While steam sterilizers with dry vacuum pumps are available in Europe, they are still
not available in the United States at this time.
Operation, Maintenance, and User Education
To optimize the water efficiency of a steam sterilizer, consider the following opera-
tion, maintenance, and user education techniques:
Adjust the tempering water needle valve flow rate to the minimum manufacturer
recommendations and periodically review and readjust to ensure no unneces-
sary water is discharged to the drain.
Change out the needle valve annually, because they can wear quickly. Worn
valves can discharge excess water.
If the steam sterilizer is already equipped with a thermostatically actuated valve
to control tempering water flow, periodically check the valve to ensure it is open-
ing and closing properly, so tempering water is not continuously discharged.
Shut off the steam sterilizer unit when not in use.
Use high-quality water to generate steam to improve the efficiency of the steam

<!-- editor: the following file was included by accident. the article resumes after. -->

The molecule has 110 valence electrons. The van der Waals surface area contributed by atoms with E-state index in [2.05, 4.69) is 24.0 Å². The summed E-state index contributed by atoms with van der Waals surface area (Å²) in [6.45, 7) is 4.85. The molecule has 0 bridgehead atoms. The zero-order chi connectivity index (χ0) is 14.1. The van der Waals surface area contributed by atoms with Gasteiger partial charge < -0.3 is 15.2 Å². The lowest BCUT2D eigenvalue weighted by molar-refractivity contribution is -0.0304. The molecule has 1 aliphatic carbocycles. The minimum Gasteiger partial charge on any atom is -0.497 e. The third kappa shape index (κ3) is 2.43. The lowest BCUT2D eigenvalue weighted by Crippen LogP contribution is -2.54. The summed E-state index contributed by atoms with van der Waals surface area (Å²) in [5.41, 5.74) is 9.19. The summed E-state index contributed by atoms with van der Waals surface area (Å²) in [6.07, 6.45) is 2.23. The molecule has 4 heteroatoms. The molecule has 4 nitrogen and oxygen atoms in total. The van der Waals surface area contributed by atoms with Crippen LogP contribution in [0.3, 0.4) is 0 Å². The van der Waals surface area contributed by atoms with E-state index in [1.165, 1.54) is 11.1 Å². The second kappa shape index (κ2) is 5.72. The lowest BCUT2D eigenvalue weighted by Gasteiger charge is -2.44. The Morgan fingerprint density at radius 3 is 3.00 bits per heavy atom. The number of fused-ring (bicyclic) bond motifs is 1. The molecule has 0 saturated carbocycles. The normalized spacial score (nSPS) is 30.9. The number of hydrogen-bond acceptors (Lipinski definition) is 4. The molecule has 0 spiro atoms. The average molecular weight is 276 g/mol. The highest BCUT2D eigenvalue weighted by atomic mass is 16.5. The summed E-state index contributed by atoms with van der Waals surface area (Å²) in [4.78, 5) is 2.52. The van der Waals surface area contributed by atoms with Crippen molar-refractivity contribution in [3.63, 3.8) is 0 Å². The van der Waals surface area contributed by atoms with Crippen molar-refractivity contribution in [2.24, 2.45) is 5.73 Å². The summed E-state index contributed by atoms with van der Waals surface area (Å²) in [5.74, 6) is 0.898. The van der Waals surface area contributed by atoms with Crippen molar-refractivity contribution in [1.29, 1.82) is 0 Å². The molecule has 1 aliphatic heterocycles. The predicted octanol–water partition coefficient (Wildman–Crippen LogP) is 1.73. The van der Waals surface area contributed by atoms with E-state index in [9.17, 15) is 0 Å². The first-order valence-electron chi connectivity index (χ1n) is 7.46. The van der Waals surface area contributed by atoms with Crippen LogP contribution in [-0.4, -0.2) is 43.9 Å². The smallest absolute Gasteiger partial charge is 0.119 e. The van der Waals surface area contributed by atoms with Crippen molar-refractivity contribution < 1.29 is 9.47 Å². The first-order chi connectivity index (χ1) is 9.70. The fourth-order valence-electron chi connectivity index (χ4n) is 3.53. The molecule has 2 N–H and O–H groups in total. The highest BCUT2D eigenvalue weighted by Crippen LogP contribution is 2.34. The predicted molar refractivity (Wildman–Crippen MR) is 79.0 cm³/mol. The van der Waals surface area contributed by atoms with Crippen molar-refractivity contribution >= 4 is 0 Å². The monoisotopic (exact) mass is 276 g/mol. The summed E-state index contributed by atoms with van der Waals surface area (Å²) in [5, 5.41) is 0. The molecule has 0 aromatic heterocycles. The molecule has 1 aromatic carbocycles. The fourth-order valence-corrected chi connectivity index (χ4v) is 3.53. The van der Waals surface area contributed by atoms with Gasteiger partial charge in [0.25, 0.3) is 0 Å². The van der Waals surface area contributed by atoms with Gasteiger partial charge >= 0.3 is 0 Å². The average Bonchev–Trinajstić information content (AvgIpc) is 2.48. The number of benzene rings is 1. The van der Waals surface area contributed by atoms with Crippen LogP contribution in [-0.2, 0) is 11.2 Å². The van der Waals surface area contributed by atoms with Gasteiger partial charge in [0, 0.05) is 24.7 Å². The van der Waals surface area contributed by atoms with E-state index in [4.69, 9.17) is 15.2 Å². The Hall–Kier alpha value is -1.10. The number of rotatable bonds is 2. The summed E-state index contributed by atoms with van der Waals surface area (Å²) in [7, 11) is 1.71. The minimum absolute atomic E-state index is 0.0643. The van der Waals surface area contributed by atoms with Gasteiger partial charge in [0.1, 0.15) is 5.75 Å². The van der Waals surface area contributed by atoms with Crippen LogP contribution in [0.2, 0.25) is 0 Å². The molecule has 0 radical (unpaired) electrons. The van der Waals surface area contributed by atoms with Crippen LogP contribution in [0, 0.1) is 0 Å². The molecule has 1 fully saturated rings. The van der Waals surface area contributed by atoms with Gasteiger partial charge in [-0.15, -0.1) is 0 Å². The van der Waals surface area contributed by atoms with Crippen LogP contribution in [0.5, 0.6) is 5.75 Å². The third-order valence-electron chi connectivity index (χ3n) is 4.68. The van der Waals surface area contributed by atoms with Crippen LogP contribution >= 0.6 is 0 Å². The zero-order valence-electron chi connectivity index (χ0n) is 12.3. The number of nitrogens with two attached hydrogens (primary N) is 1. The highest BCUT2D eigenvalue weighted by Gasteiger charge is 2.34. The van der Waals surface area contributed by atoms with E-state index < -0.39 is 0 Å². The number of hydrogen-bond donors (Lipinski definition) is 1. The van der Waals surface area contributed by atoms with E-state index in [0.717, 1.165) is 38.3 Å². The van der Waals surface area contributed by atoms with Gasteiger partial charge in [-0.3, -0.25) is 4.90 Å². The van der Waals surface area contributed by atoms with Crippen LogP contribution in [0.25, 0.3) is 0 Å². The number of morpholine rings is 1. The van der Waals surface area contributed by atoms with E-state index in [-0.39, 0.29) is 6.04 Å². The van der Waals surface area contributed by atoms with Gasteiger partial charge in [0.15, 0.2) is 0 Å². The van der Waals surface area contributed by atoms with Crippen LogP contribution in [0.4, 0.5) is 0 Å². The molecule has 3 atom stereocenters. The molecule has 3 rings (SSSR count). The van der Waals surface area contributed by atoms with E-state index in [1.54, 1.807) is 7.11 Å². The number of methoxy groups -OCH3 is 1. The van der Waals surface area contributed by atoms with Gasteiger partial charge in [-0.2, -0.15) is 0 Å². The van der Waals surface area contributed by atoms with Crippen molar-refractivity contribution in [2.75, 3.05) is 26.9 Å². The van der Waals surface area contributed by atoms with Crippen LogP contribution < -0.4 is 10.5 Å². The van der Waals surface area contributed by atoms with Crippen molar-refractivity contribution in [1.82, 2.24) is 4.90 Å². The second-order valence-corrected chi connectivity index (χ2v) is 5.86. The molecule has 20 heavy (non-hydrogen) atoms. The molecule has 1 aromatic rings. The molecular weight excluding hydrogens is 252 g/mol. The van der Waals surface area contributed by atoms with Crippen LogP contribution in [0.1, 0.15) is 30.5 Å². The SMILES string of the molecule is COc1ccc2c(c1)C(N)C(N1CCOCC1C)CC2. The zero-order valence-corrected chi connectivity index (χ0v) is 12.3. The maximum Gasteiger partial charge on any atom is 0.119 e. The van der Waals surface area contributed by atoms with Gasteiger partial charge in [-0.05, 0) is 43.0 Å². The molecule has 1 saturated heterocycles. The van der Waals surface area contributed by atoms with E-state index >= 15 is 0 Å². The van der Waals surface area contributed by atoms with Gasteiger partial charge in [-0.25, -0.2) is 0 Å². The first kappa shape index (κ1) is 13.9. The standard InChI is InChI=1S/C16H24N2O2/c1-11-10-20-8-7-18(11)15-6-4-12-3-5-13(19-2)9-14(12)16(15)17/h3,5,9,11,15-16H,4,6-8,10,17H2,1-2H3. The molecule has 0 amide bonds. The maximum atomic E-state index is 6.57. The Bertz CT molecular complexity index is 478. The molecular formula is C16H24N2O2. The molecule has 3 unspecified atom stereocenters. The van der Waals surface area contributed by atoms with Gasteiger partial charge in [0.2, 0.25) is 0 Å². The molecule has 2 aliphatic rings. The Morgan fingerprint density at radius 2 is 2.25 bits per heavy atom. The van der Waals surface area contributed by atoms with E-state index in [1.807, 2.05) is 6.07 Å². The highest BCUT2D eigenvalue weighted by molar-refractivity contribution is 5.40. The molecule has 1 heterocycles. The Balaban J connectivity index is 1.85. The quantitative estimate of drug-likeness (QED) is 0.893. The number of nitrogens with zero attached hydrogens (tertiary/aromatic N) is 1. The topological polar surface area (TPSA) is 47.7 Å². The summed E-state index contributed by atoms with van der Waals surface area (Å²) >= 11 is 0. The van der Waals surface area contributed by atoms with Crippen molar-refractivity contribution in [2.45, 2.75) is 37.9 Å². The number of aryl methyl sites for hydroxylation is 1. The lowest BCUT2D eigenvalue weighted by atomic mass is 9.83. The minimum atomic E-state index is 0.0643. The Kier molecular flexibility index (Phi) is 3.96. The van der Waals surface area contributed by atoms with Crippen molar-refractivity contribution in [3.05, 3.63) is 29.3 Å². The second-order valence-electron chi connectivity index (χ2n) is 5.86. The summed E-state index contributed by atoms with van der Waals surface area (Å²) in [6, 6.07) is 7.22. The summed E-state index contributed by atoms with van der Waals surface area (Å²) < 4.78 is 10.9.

There are two retrofit approaches to reduce the water use associated with steam ster-
ilizers. One approach addresses the use of tempering water, and the other addresses
the water used to create the vacuum in the sterilization chamber. Depending upon
the operational settings, frequency, and timing of sterilizer use and whether the tem-
pering water flows continuously, retrofitting a conventional steam sterilizer to reduce
its water use can be cost-effective.
To reduce the amount of tempering water necessary to cool the steam condensate
that is discharged, replace the standard needle valve with a thermostatically actu-
ated valve. This type of valve can monitor the temperature of the condensate and
will adjust and minimize the flow of cooling water necessary to maintain a discharge
temperature below 140°F. In addition, consider diverting the steam condensate into a
small, uninsulated tank prior to discharge. This tank will allow the condensate to cool
through heat exchange with the ambient air to the point where little to no additional
cooling water is required to meet the 140° F temperature discharge requirement.
Vacuum units contain an ejector that creates the vacuum in the sterilization chamber.
Water is typically passed through the ejector at a very high flow rate before it is dis-